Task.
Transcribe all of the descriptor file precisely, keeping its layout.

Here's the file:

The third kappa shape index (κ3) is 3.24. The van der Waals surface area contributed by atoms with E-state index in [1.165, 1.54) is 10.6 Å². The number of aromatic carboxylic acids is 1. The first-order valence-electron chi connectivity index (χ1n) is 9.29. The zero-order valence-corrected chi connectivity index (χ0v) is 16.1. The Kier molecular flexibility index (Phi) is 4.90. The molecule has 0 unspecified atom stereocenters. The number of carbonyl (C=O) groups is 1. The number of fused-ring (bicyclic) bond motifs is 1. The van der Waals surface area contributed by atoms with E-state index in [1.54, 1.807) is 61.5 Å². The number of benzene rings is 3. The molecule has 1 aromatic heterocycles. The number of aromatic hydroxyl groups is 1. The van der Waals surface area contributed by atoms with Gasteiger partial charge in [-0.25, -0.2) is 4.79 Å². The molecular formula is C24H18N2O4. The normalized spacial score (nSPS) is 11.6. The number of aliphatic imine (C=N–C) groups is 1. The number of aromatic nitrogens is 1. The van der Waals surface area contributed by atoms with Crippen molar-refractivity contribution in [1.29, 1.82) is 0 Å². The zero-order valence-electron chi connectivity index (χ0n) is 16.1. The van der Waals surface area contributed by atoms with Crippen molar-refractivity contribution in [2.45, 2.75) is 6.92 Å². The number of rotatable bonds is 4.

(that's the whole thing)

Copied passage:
The third kappa shape index (κ3) is 3.24. The van der Waals surface area contributed by atoms with E-state index in [1.165, 1.54) is 10.6 Å². The number of aromatic carboxylic acids is 1. The first-order valence-electron chi connectivity index (χ1n) is 9.29. The zero-order valence-corrected chi connectivity index (χ0v) is 16.1. The Kier molecular flexibility index (Phi) is 4.90. The molecule has 0 unspecified atom stereocenters. The number of carbonyl (C=O) groups is 1. The number of fused-ring (bicyclic) bond motifs is 1. The van der Waals surface area contributed by atoms with E-state index in [1.54, 1.807) is 61.5 Å². The number of benzene rings is 3. The molecule has 1 aromatic heterocycles. The number of aromatic hydroxyl groups is 1. The van der Waals surface area contributed by atoms with Gasteiger partial charge in [-0.25, -0.2) is 4.79 Å². The molecular formula is C24H18N2O4. The normalized spacial score (nSPS) is 11.6. The number of aliphatic imine (C=N–C) groups is 1. The number of aromatic nitrogens is 1. The van der Waals surface area contributed by atoms with Crippen molar-refractivity contribution in [1.29, 1.82) is 0 Å². The zero-order valence-electron chi connectivity index (χ0n) is 16.1. The van der Waals surface area contributed by atoms with Crippen molar-refractivity contribution in [2.45, 2.75) is 6.92 Å². The number of rotatable bonds is 4.